In these three sentences he shows off his rhetorical skill by generously using homoeoteleuton (interrogatio; disputatio; quaesisse, dedisse) and polyptoton (interrogatio and interroganti; quaesisse, quaerendo and quaesitis; sapienter and sapientia), which necessarily results in a sound play of assonance and alliteration. The prominence of words of asking (interrogatio; quaesisse; quaerendo; quaesitis and interroganti) emphasises the questions of Damasus, which introduce Jerome’s commentary on the parable. No less than 10 questions are mentioned in the rest of the introduction and they provide a starting point for Jerome’s discussion of the parable, which proves his statement that ‘to have posed questions thus is to have opened a way for a reply’. There is a progression in the tenses of the verbs: from past (fuit) to present (est) to future tense (reputabitur). The second sentence, which is the longest of the three sentences, contains five verbal forms: two perfect infinitives (quaesisse and dedisse), a gerund (quaerendo), a finite verb (est) and a perfect participle (quaesitis). The two infinitives serve respectively as subject (quaesisse) and complement (dedisse) of the verb (est), linking two actions (asking and giving) which are normally used as opposites. One of the functions of an introduction is to gain the goodwill of the audience or addressee and this flattering praise of Damasus as a wise man (Sapienter … sapientia reputabitur), can be regarded as a good example of such a captatio benevolentiae.9 It is important to know who the addressee (or audience) is to whom a work has been addressed. That provides us with a better understanding of the context in which it was written. We know that Damasus is the primary addressee of this letter, but the work was certainly also meant for wider distribution.10

Jerome then proceeds with a list of questions that Damasus has put to him (his interrogatio). He starts with general questions (in the direct speech) related to the interpretation of the parable:

Who is the father? Who are the two sons? How does the younger one squander his inheritance with prostitutes? What does it mean that he was sent to look after the pigs and that he ate their pods, that he returned to his father, received a ring and a robe and that the fattened calf was killed for him? Who is the older brother and why is he jealous of his brother on his return? (Ep. 21.1.1)

These questions almost cover the interpretation of the whole parable. After the general questions, Jerome again quotes Damasus, describing and discussing the specific problems of the identification of the older brother with the Jews and the younger brother with the Gentiles, or with the righteous and the sinner respectively. These questions of Damasus confront Jerome with different interpretations of the parable, and introduce the difficulties that accompany these interpretations. A very important principle of text analysis is introduced here, viz. to ask the right questions to the text.11 Jerome does not reply with a straightforward answer. His first remark refers to a methodological step. He says:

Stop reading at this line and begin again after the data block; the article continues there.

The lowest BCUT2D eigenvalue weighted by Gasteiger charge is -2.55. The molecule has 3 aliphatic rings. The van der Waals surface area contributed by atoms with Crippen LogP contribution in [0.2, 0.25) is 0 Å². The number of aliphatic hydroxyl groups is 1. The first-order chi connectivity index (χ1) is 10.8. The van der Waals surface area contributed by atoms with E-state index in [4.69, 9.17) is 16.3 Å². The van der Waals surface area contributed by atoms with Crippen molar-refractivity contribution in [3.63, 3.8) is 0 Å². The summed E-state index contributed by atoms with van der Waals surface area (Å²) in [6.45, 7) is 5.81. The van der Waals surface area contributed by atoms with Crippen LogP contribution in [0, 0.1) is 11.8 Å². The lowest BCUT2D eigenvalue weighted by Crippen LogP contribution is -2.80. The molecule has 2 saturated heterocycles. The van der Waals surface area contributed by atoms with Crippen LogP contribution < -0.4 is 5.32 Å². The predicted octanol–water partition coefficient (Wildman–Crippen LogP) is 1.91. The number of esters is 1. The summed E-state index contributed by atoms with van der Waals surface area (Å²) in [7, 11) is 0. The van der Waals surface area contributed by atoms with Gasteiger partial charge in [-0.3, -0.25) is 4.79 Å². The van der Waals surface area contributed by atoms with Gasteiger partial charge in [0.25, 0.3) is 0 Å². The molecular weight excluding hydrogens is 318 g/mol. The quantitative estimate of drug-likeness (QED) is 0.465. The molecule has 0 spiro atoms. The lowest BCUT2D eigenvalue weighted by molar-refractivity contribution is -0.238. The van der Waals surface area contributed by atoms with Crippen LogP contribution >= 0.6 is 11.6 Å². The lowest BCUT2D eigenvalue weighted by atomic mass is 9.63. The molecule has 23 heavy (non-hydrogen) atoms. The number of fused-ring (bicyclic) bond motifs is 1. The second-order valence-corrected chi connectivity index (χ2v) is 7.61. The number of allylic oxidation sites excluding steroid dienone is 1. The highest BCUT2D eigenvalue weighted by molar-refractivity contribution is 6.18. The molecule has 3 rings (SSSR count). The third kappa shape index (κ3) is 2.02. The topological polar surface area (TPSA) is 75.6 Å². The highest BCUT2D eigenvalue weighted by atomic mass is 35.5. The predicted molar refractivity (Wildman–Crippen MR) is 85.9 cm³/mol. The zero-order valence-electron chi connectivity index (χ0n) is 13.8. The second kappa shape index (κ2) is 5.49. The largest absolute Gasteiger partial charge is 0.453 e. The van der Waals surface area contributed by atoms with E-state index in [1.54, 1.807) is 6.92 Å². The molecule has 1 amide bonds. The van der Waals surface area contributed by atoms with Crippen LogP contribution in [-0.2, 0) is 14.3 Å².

Therefore, as we are accustomed in the other parables which were not explained by the Saviour to inquire why they were spoken, so we should do also in the case of this. Why did the Lord give utterance to such words? Because of what question was this kind of reply given? (Ep. 21.2.1)

Jerome provides the answer to these questions by referring to the scribes and Pharisees who wanted to know why Jesus receives sinners and eats with them. With this question, Jerome puts the parable in context by enquiring about the reason why Jesus told this parable. The question about the Sitz im Leben [setting or context of the specific passage] is an essential step in the exegetical process, and Jerome states here that he usually asks (solemus inquirere) why the parables were told. Jerome first refers to Luke 15:1–2, but he also quotes from Matthew 9:10–13 and says that Mark 2:15–17 agrees and uses the same language. Another important exegetical principle is illustrated here and in the rest of the letter,12 namely to explain one biblical passage by referring to other passages where the same issue is discussed, or which at least seems relevant to the commentator. Jerome refers to the envy of the scribes and the Pharisees and explains the reason behind it: ‘Therefore, all their envy has this source: the question why the Lord did not avoid speech and intercourse with those whom the precepts of the law condemned’ (Ep. 21.2.2). In the Matthew and Mark passages the same question about Jesus eating with publicans and sinners is asked, but the answer is not the same. In both instances Jesus replied as follows:

They that are in health need not a physician, but they that are ill. Go then and learn what this meaneth: I will have mercy and not sacrifice. For I have not come to call the just, but sinners. (Ep. 21.2.2)

From this, Jerome concludes that this whole issue arose out of the law and then expands on the contrasts of law versus mercy, and forgiveness versus punishment. Jerome discusses this issue at great length and refers to several other biblical passages (Ps 13:3; Rm 1:7; 3:12; 5:20; Gl 4:4; Eph 2:14; 1 Jn 2:2, etc.) to prove the priority of grace over the law. This is a crucial part of the letter in which Jerome summarises the central message of the gospel, namely that God has sent his Son to save sinners whom he called to repentance and ‘tempered the severity of the law by the grace of the gospel’ (Ep. 21.2.3). He concludes this line of argument by stating that Jesus has told these three parables to refute the accusation of the scribes and the Pharisees. He makes it clear that the three parables (on the lost sheep, on the lost coin, and on the lost son) serve the same purpose, but that he will focus on the third one, which he was asked to explain. The demarcation of pericopes forms an important step in the exegetical process and even though it is not stated explicitly here, it’s clear that Jerome indicates the different pericopes and then announces his intention to focus on the third parable. Although this might seem unimportant, students should be made aware of the fact that there can be different pericopes in a chapter and that there are specific markers which indicate separate units, et cetera. Jerome describes the purpose of these parables as follows: